Image_1_Improvement of Olfactory Function With High Frequency Non-invasive Auricular Electrostimulation in Healthy Humans.jpeg (474.79 kB)

Image_1_Improvement of Olfactory Function With High Frequency Non-invasive Auricular Electrostimulation in Healthy Humans.jpeg

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posted on 24.04.2018 by Ashim Maharjan, Eunice Wang, Mei Peng, Yusuf O. Cakmak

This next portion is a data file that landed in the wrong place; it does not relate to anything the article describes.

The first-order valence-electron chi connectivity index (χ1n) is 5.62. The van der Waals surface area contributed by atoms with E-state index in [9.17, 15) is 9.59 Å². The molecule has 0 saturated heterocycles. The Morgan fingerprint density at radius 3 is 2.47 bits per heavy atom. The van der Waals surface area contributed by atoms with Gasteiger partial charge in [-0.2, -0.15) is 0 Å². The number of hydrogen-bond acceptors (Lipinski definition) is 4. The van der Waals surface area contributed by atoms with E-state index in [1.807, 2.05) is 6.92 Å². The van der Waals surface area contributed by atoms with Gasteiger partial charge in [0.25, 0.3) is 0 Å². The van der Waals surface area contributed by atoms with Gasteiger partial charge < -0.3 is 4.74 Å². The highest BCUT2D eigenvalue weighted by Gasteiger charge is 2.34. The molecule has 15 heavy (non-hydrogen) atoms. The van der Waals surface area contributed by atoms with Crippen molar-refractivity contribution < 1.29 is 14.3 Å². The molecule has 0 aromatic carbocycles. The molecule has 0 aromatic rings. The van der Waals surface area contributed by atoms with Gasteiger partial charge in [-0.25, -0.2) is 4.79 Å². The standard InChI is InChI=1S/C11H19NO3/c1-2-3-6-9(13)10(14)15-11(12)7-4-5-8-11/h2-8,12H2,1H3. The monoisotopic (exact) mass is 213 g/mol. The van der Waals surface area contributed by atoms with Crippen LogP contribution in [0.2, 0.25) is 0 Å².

In past literature on animal models, invasive vagal nerve stimulation using high frequencies has shown to be effective at modulating the activity of the olfactory bulb (OB). Recent advances in invasive vagal nerve stimulation in humans, despite previous findings in animal models, used low frequency stimulation and found no effect on the olfactory functioning. The present article aimed to test potential effects of non-invasive, high and low frequency vagal nerve stimulation in humans, with supplementary exploration of the orbitofrontal cortex using near-infrared spectroscopy (NIRS). Healthy, male adult participants (n = 18) performed two olfactory tests [odor threshold test (OTT) and supra-threshold test (STT)] before and after receiving high-, low frequency vagal nerve stimulation and placebo (no stimulation). Participant's olfactory functioning was monitored using NIRS, and assessed with two behavioral olfactory tests. NIRS data of separate stimulation parameters were statistically analyzed using repeated-measures ANOVA across different stages. Data from olfactory tests were analyzed using paired parametric and non-parametric statistical tests. Only high frequency, non-invasive vagal nerve stimulation was able to positively modulate the performance of the healthy participants in the STT (p = 0.021, Wilcoxon sign-ranked test), with significant differences in NIRS (p = 0.014, post-hoc with Bonferroni correction) recordings of the right hemispheric, orbitofrontal cortex. The results from the current article implore further exploration of the neurocircuitry involved under vagal nerve stimulation and the effects of non-invasive, high frequency, vagal nerve stimulation toward olfactory dysfunction which showcase in Parkinson's and Alzheimer's Diseases. Despite the sufficient effect size (moderate effect, correlation coefficient (r): 0.39 for the STT) of the current study, future research should replicate the current findings with a larger cohort.

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